The dead season: Baghdad returns to climate of fear
One of the explosions hit Shorja Market, the capital’s most popular shopping district that was the scene of much sectarian bloodshed in the past.
The dozens of injured from that blast were taken to Al-Kindi Teaching Hospital in Baghdad's Nahda neighbourhood.
Elsewhere, three bomb-rigged cars were detonated in rapid succession in the center of the capital.
Those attacks occurred near government buildings: the Labor Ministry, a court complex near the Iraqi-protected Green Zone and the new site of the Finance Ministry, whose previous building was destroyed in August by insurgents.
The attacks come as Iraqi authorities are preparing to announce the date for next year's parliamentary elections, an event that militants of various colors will predictably use to discredit the pro-Western government of Prime Minister Nouri al-Maliki.
More importantly, perhaps, the brazen attacks showed the ability of militant forces to strike high-profile targets in the heart of Baghdad at a time when US forces are planning a “draw down” of troops by next summer.
The attacks marked the most serious spate of violence in Baghdad since twin car bombs on October 25 struck outside Baghdad administration offices, which left 155 people dead – the deadliest day in Iraq for the past two years.
Baghdad residents, who are witnessing an increase in violence, fear a new season of bloodshed with the approach of parliamentary elections.
On Monday, at least eight people – mostly children – died in a school bombing in the capital.
An earlier blast on Tuesday targeted a police patrol in the southern part of Baghdad, killing at least four people and injuring five others.
In August, suicide bombers hit the Finance and Foreign ministries, killing more than 100 people.
Iraqi national security adviser Mowaffaq al-Rubaie blamed Al-Qaeda militants for the recent attacks.
Speaking on state-owned Iraq radio, al-Rubaie said their aim was to destabilize the country ahead of general elections tentatively scheduled for February.
“Al-Qaeda activity has been on the rise in Baghdad recently,” the Iraqi security adviser said.
“Their goal is to show the government is unable to protect its people and also to keep people from going to ballot boxes.”
MAJOR ATTACKS IN IRAQ
• Mar 2004: 171 killed in bombings in Baghdad and Karbala
• Nov 2006: 202 killed in series of blasts in Baghdad
• Mar 2007: 152 killed in bombing in Talafar
• Apr 2007: 191 killed in car bombing in Baghdad
• Aug 2007: More than 500 killed in attacks on towns near Sinjar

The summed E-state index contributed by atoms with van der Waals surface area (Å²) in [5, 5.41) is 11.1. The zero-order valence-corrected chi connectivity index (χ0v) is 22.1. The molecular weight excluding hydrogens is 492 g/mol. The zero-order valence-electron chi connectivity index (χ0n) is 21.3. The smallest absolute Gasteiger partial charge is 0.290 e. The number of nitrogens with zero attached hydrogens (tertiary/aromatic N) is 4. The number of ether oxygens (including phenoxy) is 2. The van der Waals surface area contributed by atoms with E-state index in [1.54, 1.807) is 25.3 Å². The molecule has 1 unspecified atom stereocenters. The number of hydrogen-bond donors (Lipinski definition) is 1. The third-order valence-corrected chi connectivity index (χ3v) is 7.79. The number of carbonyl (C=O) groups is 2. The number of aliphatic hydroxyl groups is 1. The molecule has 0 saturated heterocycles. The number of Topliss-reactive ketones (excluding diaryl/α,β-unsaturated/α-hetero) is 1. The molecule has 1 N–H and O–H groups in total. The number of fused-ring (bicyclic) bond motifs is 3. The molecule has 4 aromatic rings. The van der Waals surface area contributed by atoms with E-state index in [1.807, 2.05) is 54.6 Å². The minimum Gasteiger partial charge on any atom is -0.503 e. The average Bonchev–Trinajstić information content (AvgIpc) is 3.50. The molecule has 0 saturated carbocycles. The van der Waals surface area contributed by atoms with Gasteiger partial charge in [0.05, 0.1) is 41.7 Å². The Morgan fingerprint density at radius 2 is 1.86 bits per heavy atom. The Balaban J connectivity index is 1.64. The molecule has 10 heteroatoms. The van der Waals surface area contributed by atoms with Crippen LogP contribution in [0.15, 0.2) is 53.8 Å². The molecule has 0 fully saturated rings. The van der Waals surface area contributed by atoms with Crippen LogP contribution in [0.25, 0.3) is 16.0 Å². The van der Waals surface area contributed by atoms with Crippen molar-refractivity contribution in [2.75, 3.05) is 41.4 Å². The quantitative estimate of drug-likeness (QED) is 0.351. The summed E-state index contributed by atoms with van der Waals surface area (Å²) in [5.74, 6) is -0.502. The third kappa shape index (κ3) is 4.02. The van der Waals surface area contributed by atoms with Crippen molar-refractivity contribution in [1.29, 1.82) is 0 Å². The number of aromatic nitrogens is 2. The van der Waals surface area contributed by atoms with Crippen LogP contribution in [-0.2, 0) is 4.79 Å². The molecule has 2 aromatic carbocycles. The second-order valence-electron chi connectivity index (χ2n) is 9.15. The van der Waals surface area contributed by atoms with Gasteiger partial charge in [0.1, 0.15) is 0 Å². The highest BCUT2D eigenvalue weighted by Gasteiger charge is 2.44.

• Oct 2009: 155 killed in dual truck bomb attacks in Baghdad
In October, coordinated attacks killed at least 155 people and wounded hundreds in Baghdad.
Sources in Baghdad say that, despite occasional large-scale bombings, militants continue to stage small-scale attacks against “soft targets,” including places of worship, marketplaces and even schools.
Iraqi authorities say security has been tightened ahead of February's elections.
Locals fear return to violence
In a feature story last May in The Long War Journal (which advertises itself as being “dedicated to providing original and accurate reporting and analysis of the Global War on Terror"), it was reported that the Shorja Market, “the most famous market in Iraq,” was experiencing a new sense of calm thanks to a vigilant neighborhood watch initiative organized between Baghdad locals and US troops.
Thanks to the efforts of the Al Sadria Sons of Iraq, or neighborhood watch, “vendors and shoppers pack Shorja’s streets during the day, and a vibrant nightlife continues well past dusk,” the journal reported.
“The market is located in the heart of downtown Baghdad, and was the scene of some of the war’s most spectacular bombings and sectarian violence in 2006 and 2007. Security has vastly improved in the last seven months. The positive change is credited to the ‘surge’ of American forces, the development of the Iraqi security forces, and especially the efforts of the Sons of Iraq.”
“The Al Sadria branch of the neighborhood watch is composed of about 250 members who are paid by and coordinate with American units,” the article continues. “The branch is responsible for a series of predominantly Shia neighborhoods in central Baghdad that include part of the Shorja Market.”
The article then underlines that the night watch group was not partial to sectarian differences, specifically between Sunni and Shia adherents.
“Though leader Faris Abdul-Hassan refers to his group as “the first Shia Awakening” against criminals and terrorists, he refuses to hire anyone with sectarian allegiances.”
Indeed, Shorja Market was offered as proof that US and Iraqi efforts to bring back some normalcy to the Baghdad streets was beginning to pay off dividends. But after this latest series of setbacks, the dream of progress in Iraq is being questioned. Some analysts fear this could lead to a rethink of US military strategy in Iraq, similar to what is happening in Afghanistan, where US President Barack Obama just ordered a call-up of 30,000 fresh troops to battle a recent surge in Taliban activity.